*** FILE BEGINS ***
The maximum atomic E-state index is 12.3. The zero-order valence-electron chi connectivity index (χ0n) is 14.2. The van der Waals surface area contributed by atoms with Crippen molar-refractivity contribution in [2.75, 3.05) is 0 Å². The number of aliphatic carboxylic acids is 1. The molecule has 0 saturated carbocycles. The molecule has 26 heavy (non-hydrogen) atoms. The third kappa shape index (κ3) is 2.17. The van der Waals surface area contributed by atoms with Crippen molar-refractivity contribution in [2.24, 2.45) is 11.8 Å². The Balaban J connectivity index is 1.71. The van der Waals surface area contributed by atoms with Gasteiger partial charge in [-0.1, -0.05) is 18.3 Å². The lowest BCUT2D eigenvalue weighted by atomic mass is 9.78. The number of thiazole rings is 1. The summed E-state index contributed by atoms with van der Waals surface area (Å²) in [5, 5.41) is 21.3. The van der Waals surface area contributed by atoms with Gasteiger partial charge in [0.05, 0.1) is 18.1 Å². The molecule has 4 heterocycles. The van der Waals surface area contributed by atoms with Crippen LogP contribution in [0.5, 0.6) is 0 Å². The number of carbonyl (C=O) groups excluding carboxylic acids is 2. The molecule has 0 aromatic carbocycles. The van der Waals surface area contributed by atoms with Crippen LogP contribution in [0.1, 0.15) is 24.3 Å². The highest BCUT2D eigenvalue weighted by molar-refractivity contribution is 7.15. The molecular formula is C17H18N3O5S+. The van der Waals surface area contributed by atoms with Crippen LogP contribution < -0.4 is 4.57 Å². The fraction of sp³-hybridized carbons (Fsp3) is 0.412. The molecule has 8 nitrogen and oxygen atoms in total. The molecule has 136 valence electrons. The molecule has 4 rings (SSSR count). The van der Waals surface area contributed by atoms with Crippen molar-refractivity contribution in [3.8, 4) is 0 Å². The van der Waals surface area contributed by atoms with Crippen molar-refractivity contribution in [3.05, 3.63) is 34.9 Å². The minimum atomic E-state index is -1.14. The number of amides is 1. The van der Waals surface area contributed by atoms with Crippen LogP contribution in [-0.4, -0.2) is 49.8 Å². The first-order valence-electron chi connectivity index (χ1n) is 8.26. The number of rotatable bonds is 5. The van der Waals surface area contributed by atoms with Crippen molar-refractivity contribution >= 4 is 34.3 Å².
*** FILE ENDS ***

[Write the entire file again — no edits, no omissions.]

The maximum atomic E-state index is 12.3. The zero-order valence-electron chi connectivity index (χ0n) is 14.2. The van der Waals surface area contributed by atoms with Crippen molar-refractivity contribution in [2.75, 3.05) is 0 Å². The number of aliphatic carboxylic acids is 1. The molecule has 0 saturated carbocycles. The molecule has 26 heavy (non-hydrogen) atoms. The third kappa shape index (κ3) is 2.17. The van der Waals surface area contributed by atoms with Crippen molar-refractivity contribution in [2.24, 2.45) is 11.8 Å². The Balaban J connectivity index is 1.71. The van der Waals surface area contributed by atoms with Gasteiger partial charge in [-0.1, -0.05) is 18.3 Å². The lowest BCUT2D eigenvalue weighted by atomic mass is 9.78. The number of thiazole rings is 1. The summed E-state index contributed by atoms with van der Waals surface area (Å²) in [5, 5.41) is 21.3. The van der Waals surface area contributed by atoms with Gasteiger partial charge in [0.05, 0.1) is 18.1 Å². The molecule has 4 heterocycles. The van der Waals surface area contributed by atoms with Crippen LogP contribution in [0.5, 0.6) is 0 Å². The number of carbonyl (C=O) groups excluding carboxylic acids is 2. The molecule has 0 aromatic carbocycles. The van der Waals surface area contributed by atoms with Crippen LogP contribution in [0.1, 0.15) is 24.3 Å². The highest BCUT2D eigenvalue weighted by molar-refractivity contribution is 7.15. The molecular formula is C17H18N3O5S+. The van der Waals surface area contributed by atoms with Crippen LogP contribution < -0.4 is 4.57 Å². The fraction of sp³-hybridized carbons (Fsp3) is 0.412. The molecule has 8 nitrogen and oxygen atoms in total. The molecule has 136 valence electrons. The molecule has 4 rings (SSSR count). The van der Waals surface area contributed by atoms with Crippen molar-refractivity contribution in [3.8, 4) is 0 Å². The van der Waals surface area contributed by atoms with Crippen molar-refractivity contribution in [3.05, 3.63) is 34.9 Å². The minimum atomic E-state index is -1.14. The number of amides is 1. The van der Waals surface area contributed by atoms with Crippen LogP contribution in [-0.4, -0.2) is 49.8 Å². The first-order valence-electron chi connectivity index (χ1n) is 8.26. The number of rotatable bonds is 5. The van der Waals surface area contributed by atoms with Crippen molar-refractivity contribution >= 4 is 34.3 Å².